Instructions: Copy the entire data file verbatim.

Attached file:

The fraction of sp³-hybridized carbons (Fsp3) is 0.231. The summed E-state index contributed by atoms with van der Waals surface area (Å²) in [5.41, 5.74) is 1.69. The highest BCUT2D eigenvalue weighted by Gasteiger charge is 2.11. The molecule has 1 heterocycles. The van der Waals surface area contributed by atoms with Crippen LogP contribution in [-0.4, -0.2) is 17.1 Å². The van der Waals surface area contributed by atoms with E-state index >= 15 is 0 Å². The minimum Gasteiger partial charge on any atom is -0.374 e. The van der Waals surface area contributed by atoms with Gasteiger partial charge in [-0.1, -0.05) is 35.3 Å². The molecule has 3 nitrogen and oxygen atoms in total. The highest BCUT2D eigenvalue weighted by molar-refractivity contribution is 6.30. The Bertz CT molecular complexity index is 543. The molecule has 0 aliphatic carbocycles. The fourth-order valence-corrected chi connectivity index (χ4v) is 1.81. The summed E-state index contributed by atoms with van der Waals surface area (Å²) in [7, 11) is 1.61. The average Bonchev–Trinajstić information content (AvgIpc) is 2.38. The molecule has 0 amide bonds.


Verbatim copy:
The fraction of sp³-hybridized carbons (Fsp3) is 0.231. The summed E-state index contributed by atoms with van der Waals surface area (Å²) in [5.41, 5.74) is 1.69. The highest BCUT2D eigenvalue weighted by Gasteiger charge is 2.11. The molecule has 1 heterocycles. The van der Waals surface area contributed by atoms with Crippen LogP contribution in [-0.4, -0.2) is 17.1 Å². The van der Waals surface area contributed by atoms with E-state index >= 15 is 0 Å². The minimum Gasteiger partial charge on any atom is -0.374 e. The van der Waals surface area contributed by atoms with Gasteiger partial charge in [-0.1, -0.05) is 35.3 Å². The molecule has 3 nitrogen and oxygen atoms in total. The highest BCUT2D eigenvalue weighted by molar-refractivity contribution is 6.30. The Bertz CT molecular complexity index is 543. The molecule has 0 aliphatic carbocycles. The fourth-order valence-corrected chi connectivity index (χ4v) is 1.81. The summed E-state index contributed by atoms with van der Waals surface area (Å²) in [7, 11) is 1.61. The average Bonchev–Trinajstić information content (AvgIpc) is 2.38. The molecule has 0 amide bonds.